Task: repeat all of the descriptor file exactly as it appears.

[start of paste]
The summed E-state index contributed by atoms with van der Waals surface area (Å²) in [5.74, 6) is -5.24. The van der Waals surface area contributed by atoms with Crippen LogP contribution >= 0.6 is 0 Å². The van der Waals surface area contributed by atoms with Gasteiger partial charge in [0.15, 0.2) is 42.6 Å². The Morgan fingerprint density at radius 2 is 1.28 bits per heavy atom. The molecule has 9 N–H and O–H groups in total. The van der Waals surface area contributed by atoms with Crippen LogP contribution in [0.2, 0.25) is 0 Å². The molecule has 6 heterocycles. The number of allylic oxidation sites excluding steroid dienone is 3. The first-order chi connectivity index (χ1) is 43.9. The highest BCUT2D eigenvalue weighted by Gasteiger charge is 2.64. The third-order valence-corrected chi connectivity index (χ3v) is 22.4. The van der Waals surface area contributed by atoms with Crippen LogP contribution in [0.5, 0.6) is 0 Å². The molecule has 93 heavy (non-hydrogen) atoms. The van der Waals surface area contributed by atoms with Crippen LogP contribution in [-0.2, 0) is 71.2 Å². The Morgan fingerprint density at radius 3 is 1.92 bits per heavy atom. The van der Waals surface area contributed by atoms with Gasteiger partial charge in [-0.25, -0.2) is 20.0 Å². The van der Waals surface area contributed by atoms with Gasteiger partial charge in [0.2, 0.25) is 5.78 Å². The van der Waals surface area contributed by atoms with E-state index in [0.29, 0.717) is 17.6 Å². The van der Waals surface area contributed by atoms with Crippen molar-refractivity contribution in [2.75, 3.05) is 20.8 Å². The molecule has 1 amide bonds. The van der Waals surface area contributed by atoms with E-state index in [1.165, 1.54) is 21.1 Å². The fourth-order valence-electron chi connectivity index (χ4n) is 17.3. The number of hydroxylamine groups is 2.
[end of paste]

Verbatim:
The summed E-state index contributed by atoms with van der Waals surface area (Å²) in [5.74, 6) is -5.24. The van der Waals surface area contributed by atoms with Crippen LogP contribution >= 0.6 is 0 Å². The van der Waals surface area contributed by atoms with Gasteiger partial charge in [0.15, 0.2) is 42.6 Å². The Morgan fingerprint density at radius 2 is 1.28 bits per heavy atom. The molecule has 9 N–H and O–H groups in total. The van der Waals surface area contributed by atoms with Crippen LogP contribution in [0.2, 0.25) is 0 Å². The molecule has 6 heterocycles. The number of allylic oxidation sites excluding steroid dienone is 3. The first-order chi connectivity index (χ1) is 43.9. The highest BCUT2D eigenvalue weighted by Gasteiger charge is 2.64. The third-order valence-corrected chi connectivity index (χ3v) is 22.4. The van der Waals surface area contributed by atoms with Crippen LogP contribution in [0.5, 0.6) is 0 Å². The molecule has 93 heavy (non-hydrogen) atoms. The van der Waals surface area contributed by atoms with Crippen LogP contribution in [-0.2, 0) is 71.2 Å². The Morgan fingerprint density at radius 3 is 1.92 bits per heavy atom. The van der Waals surface area contributed by atoms with Gasteiger partial charge in [-0.25, -0.2) is 20.0 Å². The van der Waals surface area contributed by atoms with Gasteiger partial charge in [0.2, 0.25) is 5.78 Å². The van der Waals surface area contributed by atoms with E-state index in [0.29, 0.717) is 17.6 Å². The van der Waals surface area contributed by atoms with Crippen molar-refractivity contribution in [2.75, 3.05) is 20.8 Å². The molecule has 1 amide bonds. The van der Waals surface area contributed by atoms with E-state index in [1.165, 1.54) is 21.1 Å². The fourth-order valence-electron chi connectivity index (χ4n) is 17.3. The number of hydroxylamine groups is 2.